Organizational Sprint Pulse

Team Pulse, Sprint Pulse

... the organization has one or more Cross-Functional Teams working in Sprints.

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The Scrum Team and the rest of the organization are out of step, causing either waiting time or Sprint interruptions.

Scrum Teams depend on finances, sales and marketing, support, and other functions in an organization. Though we want Scrum Teams to be largely Autonomous Teams, they are rarely wholly independent units. A Scrum Team needs to coordinate with the rest of the organization and other teams. For example when integrating a component from a supplier, doing integration test, or introducing new tools, the Scrum Team usually interacts with other departments or enterprises that feed its Value Stream. If the surrounding organizations have a monthly pulse owing to their business rhythm, and the Scrum Team has a starting or ending dates for its Sprints that clash with those of the partner teams, the organization as a whole risks to be out of step. The same is true if the Scrum Teams have different Sprint lengths.

On one hand, we want the surrounding organization to respect the teams’ Sprints and to not disturb them arbitrarily. At the same time we need to support the flow from the broader organization into the Scrum Teams so we avoid unnecessary waiting or untimely interrupts.

Sharing common Sprint lengths can take away some freedom from each team. On the other hand Regular Product Increments should be harmonized with the organization’s rhythm to optimize flow.

Therefore:

Synchronize the rhythms of the Scrum Teams’ Sprints and the rhythms of the surrounding organization. Let the organization as a whole follow a monthly rhythm that can harmonize flow for Scrum Teams’ Sprints, as well as for the financial rhythm of the business. Allow teams and departments to choose shorter Sprints. For example, use a Sprint length of 1, 2, or 4 weeks.


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As a manager from a Scrum organization with “Organizational Sprint Pulse” formulated it:

Since things are done in sprints of equal length, it is easier to synchronize. For example, if department A needs something from department B, it can be expected to be worked on in near future. At least the progress can be followed.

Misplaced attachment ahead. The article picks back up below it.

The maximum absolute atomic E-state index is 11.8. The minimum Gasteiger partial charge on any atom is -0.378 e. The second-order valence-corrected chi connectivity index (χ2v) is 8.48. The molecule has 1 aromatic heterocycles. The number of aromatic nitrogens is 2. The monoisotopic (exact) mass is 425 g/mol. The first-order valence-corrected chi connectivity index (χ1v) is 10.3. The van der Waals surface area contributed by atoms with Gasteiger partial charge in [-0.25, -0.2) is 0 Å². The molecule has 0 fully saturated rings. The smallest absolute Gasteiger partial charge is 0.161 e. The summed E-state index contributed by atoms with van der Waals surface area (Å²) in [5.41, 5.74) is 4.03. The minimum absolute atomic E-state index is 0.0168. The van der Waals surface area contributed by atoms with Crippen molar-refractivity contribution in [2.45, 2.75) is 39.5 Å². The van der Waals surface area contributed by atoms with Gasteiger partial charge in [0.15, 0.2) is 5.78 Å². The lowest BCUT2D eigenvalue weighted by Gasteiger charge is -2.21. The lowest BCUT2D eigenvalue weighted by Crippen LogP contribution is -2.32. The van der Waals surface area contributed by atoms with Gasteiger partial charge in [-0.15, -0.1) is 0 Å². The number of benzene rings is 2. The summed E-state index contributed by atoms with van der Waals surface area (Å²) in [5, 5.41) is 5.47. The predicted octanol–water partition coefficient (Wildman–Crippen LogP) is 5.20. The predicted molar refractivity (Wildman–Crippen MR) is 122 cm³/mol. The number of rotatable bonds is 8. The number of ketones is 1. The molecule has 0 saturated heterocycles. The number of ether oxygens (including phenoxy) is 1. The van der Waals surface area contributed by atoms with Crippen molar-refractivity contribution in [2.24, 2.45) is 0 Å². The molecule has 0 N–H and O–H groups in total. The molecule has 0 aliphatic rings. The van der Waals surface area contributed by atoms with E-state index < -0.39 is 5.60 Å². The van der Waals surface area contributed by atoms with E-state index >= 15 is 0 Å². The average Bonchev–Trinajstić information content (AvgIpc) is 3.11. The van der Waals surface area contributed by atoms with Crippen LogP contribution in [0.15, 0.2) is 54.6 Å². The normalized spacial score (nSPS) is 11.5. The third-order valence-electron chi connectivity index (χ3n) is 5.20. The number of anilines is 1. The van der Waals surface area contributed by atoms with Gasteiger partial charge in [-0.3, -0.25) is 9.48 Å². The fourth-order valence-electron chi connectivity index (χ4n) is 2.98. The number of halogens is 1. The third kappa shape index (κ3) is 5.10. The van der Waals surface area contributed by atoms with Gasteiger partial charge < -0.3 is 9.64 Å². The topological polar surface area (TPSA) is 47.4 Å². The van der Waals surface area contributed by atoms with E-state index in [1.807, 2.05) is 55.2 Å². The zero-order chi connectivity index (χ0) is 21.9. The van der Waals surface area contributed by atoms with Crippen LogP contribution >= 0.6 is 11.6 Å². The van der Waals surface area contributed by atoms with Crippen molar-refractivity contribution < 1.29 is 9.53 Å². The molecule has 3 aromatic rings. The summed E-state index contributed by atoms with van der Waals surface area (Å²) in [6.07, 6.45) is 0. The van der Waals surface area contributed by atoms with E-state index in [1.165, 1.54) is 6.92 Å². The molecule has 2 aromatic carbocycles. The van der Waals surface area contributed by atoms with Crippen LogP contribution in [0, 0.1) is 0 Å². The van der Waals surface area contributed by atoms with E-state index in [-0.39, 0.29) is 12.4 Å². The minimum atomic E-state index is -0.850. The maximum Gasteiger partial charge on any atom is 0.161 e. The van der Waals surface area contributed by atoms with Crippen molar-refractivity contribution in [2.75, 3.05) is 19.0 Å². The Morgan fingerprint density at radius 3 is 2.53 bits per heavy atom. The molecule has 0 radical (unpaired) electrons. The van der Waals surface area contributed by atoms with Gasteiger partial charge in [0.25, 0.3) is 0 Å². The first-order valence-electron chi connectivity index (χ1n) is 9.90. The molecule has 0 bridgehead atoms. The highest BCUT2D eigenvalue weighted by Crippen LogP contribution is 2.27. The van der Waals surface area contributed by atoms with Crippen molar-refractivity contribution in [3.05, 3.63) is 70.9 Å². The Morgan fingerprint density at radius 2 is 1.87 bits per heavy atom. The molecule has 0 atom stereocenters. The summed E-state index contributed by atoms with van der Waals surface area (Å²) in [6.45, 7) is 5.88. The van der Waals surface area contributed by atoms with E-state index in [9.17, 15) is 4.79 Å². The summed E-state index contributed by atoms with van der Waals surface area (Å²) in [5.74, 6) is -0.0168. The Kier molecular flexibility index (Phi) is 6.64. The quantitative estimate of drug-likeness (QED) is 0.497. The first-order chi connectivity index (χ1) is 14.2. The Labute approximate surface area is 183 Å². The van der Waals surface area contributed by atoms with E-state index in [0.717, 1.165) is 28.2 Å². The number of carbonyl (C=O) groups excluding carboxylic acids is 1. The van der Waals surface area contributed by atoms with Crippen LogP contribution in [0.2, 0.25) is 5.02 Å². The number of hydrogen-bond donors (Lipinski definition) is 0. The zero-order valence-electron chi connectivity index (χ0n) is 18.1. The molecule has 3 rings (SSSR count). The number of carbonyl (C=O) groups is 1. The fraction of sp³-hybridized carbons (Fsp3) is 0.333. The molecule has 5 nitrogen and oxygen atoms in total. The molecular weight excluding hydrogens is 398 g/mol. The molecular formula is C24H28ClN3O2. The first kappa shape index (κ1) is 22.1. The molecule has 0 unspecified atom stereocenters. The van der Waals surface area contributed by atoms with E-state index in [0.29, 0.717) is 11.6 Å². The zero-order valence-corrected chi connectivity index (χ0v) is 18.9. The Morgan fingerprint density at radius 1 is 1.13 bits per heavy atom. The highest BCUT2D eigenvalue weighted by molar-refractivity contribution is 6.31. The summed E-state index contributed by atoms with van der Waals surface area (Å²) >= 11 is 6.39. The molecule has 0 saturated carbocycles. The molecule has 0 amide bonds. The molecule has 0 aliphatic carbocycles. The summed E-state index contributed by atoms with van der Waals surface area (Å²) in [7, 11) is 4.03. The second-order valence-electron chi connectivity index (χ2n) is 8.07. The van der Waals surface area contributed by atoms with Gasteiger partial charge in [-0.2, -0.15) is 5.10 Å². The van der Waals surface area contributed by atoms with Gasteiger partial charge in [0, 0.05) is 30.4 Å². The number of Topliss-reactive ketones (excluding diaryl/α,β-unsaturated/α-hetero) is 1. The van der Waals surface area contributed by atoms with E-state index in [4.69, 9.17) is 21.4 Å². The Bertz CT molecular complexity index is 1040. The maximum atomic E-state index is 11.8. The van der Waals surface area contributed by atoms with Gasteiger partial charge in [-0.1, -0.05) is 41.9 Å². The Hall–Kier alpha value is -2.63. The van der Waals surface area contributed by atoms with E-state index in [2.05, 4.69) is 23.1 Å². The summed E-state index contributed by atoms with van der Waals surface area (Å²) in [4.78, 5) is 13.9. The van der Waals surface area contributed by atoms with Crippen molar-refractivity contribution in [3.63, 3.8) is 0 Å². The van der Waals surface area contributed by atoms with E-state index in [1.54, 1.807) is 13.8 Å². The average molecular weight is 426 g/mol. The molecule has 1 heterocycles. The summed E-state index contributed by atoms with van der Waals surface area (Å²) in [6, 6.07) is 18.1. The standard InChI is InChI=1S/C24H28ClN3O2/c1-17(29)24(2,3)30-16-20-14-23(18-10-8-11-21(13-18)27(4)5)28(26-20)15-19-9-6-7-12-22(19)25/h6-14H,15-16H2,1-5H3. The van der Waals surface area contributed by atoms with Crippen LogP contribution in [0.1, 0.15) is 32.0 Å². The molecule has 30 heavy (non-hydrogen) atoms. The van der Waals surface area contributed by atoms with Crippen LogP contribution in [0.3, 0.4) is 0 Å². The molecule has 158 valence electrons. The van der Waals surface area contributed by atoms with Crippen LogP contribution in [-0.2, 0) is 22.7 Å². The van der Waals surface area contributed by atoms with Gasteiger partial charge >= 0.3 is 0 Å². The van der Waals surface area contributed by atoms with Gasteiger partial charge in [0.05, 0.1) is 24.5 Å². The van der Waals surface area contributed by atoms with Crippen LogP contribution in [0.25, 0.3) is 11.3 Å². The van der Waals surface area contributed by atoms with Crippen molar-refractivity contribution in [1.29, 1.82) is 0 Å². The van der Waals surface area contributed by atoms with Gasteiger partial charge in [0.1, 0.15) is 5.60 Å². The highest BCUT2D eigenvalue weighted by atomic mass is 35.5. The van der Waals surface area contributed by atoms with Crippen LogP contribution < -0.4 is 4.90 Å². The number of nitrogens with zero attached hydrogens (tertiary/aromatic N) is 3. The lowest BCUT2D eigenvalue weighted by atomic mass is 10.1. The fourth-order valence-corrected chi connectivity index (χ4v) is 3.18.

In other words, working at the same cadence reduces mura (inconsistency) by keeping the work flows in balance and aligning Sprint start and end dates. Cadence creates natural synchronization points across the enterprise, and without synchronization points, inventory can build up. Consistent cadence helps smooth out flow [1], reducing muri (stress). Being in synch makes it possible for all teams to work together to resolve dependencies immediately, in real time, instead of waiting for the next opportunity to align and to “get in step.” Reducing both mura and muri contribute to reduced waste. Organizational Sprint Pulse makes it easier for teams to share goals and to work together, and makes it easier for all teams to share a single instance of each of the major Sprint events of Sprint Planning, the Sprint Review, and the Sprint Retrospective. These combined waste reductions contribute to achieving the Greatest Value.

The approach is broadly practiced and is recommended in the literature. [2] It is particularly important when there are several firms working together on a product, as in Development Partnership.

Organizational Sprint Pulse can appear to compensate for lack of Cross-Functional Teams and Stable Teams in order to keep specialization and resource management — reminiscent of pre-Scrum times. Explicit synchronization points can be (ab)used to move team members between teams or to coordinate between specialized teams. It is not the intention of the pattern. Organizational Sprint Pulse is best applied for Cross-Functional Teams and Stable Teams.

Organizational Sprint Pulse focuses on external coordination, while Scrum of Scrums focuses on internal (to the jointly developed product) coordination. For some deeper considerations, see Follow the Moon.


[1] Donald Reinertsen. The Principles of Product Development Flow: Second Generation Lean Product Development. 2009, Redondo Beach, CA: Celeritas Publishing, pp. 176-178.

[2] Ulrik Ecklund and Jan Bosch. “Applying Agile Development in Mass-Produced Embedded Systems.ˮ In C. Wohlin, ed., Proceedings of XP 2012. Heidelberg: Springer-Verlag, 2012, pp. 31-46.


Picture from: Donnie Nunley, https://www.flickr.com/photos/dbnunley/9426469760 (under CC BY 2.0 license).

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